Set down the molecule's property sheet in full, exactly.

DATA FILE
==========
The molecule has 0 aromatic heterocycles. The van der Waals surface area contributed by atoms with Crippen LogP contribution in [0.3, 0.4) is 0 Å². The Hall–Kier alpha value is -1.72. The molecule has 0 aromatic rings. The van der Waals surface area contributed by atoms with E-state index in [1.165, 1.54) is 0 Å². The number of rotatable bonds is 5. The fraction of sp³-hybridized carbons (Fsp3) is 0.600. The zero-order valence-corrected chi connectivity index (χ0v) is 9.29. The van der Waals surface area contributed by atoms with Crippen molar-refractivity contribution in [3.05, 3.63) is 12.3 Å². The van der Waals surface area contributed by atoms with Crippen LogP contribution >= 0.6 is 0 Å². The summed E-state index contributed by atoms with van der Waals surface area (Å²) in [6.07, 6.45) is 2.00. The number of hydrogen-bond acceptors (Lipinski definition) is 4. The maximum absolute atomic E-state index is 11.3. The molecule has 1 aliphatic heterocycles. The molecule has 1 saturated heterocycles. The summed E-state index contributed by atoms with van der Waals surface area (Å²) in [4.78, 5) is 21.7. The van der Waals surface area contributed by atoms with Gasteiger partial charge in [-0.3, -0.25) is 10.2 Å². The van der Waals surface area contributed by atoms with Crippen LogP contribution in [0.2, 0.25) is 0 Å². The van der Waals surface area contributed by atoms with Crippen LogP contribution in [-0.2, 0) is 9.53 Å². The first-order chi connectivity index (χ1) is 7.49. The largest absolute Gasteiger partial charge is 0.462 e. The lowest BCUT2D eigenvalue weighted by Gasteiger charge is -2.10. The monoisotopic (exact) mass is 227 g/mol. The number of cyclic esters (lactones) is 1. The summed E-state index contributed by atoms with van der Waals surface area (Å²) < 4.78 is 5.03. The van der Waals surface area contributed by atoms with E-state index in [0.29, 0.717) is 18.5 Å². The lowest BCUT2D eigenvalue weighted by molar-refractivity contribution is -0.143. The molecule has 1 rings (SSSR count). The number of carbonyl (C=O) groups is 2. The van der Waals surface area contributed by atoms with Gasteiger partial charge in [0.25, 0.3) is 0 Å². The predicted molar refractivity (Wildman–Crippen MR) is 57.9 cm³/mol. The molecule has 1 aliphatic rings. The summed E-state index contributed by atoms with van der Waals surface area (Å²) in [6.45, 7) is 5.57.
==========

The molecule has 0 aromatic heterocycles. The van der Waals surface area contributed by atoms with Crippen LogP contribution in [0.3, 0.4) is 0 Å². The Hall–Kier alpha value is -1.72. The molecule has 0 aromatic rings. The van der Waals surface area contributed by atoms with E-state index in [1.165, 1.54) is 0 Å². The number of rotatable bonds is 5. The fraction of sp³-hybridized carbons (Fsp3) is 0.600. The zero-order valence-corrected chi connectivity index (χ0v) is 9.29. The van der Waals surface area contributed by atoms with Crippen molar-refractivity contribution in [3.05, 3.63) is 12.3 Å². The van der Waals surface area contributed by atoms with Crippen LogP contribution >= 0.6 is 0 Å². The summed E-state index contributed by atoms with van der Waals surface area (Å²) in [6.07, 6.45) is 2.00. The number of hydrogen-bond acceptors (Lipinski definition) is 4. The maximum absolute atomic E-state index is 11.3. The molecule has 1 aliphatic heterocycles. The molecule has 1 saturated heterocycles. The summed E-state index contributed by atoms with van der Waals surface area (Å²) in [4.78, 5) is 21.7. The van der Waals surface area contributed by atoms with Gasteiger partial charge in [-0.3, -0.25) is 10.2 Å². The van der Waals surface area contributed by atoms with Crippen LogP contribution in [0.2, 0.25) is 0 Å². The van der Waals surface area contributed by atoms with Crippen LogP contribution in [-0.2, 0) is 9.53 Å². The first-order chi connectivity index (χ1) is 7.49. The largest absolute Gasteiger partial charge is 0.462 e. The lowest BCUT2D eigenvalue weighted by Gasteiger charge is -2.10. The monoisotopic (exact) mass is 227 g/mol. The number of cyclic esters (lactones) is 1. The summed E-state index contributed by atoms with van der Waals surface area (Å²) < 4.78 is 5.03. The van der Waals surface area contributed by atoms with E-state index in [0.29, 0.717) is 18.5 Å². The lowest BCUT2D eigenvalue weighted by molar-refractivity contribution is -0.143. The molecule has 1 rings (SSSR count). The number of carbonyl (C=O) groups is 2. The van der Waals surface area contributed by atoms with Gasteiger partial charge in [0.25, 0.3) is 0 Å². The predicted molar refractivity (Wildman–Crippen MR) is 57.9 cm³/mol. The molecule has 1 aliphatic rings. The summed E-state index contributed by atoms with van der Waals surface area (Å²) in [6.45, 7) is 5.57.